Lying deep below the streets of London, the 50-mile long Thames Water Ring Main is one of the capital's biggest engineering feats, taking eight years and pounds 250m to complete.
But above ground there is nothing. Not even a hint of the huge pumping stations, built 40 metres underneath Park Lane, the Holland Park roundabout and Barrow Hill, next to Regent's Park.
People who live near the 21 access shafts may have been aware of the construction but most others had little idea of what was going on beneath their feet.
To rectify the ignorance, Thames Water is spending some of the savings the Ring Main will deliver ( pounds 2m a year off the pumping electricity bill alone) on an advertising campaign to sing the project's praises to customers. The Queen will officially open the main on 11 November.
'Most people have no idea of the work that goes into delivering water in the taps,' Mike Dick, principal construction engineer, said. Many of the capital's residents were only too aware of one of the main reasons for the Ring Main's construction - burst water pipes that caused serious traffic congestion.
The system of surface water mains, buried a few feet under arterial roads, remains largely a Victorian network placed under ever increasing pressure from higher demand and rising traffic.
About three-quarters of London's water comes from the Thames but pollution in the 19th century led to legislation saying that no drinking water could be extracted downstream from Teddington, well to the west of the city.
Water is drawn from the river to the large reservoirs at Hampton, Ashford, Stanwell and Wraysbury before being cleaned and then pumped to customers in central London.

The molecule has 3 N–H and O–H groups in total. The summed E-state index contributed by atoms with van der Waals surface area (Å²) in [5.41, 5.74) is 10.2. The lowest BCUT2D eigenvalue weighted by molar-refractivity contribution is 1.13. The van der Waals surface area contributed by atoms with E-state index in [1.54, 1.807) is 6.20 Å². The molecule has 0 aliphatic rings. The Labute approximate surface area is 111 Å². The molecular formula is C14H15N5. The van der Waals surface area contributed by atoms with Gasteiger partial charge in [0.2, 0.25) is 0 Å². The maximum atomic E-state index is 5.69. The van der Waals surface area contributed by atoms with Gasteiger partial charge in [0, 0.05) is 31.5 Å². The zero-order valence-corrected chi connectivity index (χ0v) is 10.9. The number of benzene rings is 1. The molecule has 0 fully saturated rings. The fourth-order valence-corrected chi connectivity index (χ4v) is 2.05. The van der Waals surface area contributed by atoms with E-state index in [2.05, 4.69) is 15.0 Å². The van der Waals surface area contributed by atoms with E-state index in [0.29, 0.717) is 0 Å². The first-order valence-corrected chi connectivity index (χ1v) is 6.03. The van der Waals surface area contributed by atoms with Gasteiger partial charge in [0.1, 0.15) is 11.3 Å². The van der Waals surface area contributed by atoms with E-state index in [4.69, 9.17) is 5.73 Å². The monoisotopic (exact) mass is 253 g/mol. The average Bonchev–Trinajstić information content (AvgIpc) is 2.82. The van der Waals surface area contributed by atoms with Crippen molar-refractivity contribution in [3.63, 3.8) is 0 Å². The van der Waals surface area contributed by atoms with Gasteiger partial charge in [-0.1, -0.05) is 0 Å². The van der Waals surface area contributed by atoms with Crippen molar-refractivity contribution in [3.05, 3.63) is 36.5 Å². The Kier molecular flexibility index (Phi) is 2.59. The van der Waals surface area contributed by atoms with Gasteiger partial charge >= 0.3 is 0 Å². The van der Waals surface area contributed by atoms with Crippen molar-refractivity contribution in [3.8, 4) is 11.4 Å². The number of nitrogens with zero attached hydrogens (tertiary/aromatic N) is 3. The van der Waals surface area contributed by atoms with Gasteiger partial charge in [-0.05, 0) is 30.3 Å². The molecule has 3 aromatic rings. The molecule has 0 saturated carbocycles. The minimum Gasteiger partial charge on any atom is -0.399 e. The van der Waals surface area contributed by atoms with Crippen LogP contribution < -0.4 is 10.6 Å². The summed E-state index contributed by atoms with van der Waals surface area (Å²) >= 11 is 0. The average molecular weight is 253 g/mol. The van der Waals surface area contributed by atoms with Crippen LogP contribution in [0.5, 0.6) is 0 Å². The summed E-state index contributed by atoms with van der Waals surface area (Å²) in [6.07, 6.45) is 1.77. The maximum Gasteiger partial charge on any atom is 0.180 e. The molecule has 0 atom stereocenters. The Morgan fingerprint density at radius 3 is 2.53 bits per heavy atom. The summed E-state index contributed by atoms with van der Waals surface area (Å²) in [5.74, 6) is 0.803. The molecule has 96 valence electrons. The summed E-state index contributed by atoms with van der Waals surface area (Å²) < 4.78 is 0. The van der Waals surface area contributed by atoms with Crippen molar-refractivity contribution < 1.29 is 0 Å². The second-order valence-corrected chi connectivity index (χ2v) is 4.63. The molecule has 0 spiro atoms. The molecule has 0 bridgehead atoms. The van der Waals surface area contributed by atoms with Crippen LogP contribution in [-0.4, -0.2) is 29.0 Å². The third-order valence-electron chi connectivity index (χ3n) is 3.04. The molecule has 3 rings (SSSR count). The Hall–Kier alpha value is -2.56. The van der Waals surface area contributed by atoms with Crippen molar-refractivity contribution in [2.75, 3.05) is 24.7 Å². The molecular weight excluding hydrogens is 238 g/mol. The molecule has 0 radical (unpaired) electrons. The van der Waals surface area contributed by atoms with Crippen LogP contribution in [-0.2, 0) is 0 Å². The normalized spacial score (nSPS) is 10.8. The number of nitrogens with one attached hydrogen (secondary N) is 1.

It was the expense and failure of this pumping system that necessitated the building of the Ring Main, a circular tunnel wide enough to take the average family saloon with plenty of room to spare. It carries half of the capital's drinking water.
Built at a depth of 40m from where the water enters the system in west London, the flow is by gravity to central London pumping stations, so cutting the need for expensive pumping.
The water is raised at 11 pumping stations to join the distributor pipes at the surface.
Because it is a circular tunnel, water can flow in either direction. A section can be closed for maintenance and water sent in different directions to either side of the break in order to guarantee continual supply.
Most of the main, built in phases since 1986, is now working, with just a small section to be completed near the Ashford Common treatment works.
'It means there is now less pressure on the surface mains, many of which are 100 years old. We will be able to look at some for the first time because they were too important to be taken out of service,' Mr Dick said.
Later phases of the project followed the construction of Channel tunnel and workers and equipment came from Folkestone. Burrowing through London clay, the work is straightforward in tunnelling terms although the ground at Tooting Bec Common, which is Thanet sand, had to be frozen first.
The tunnelling crews have not had far to go for the next job - London Underground's Jubilee Line extension.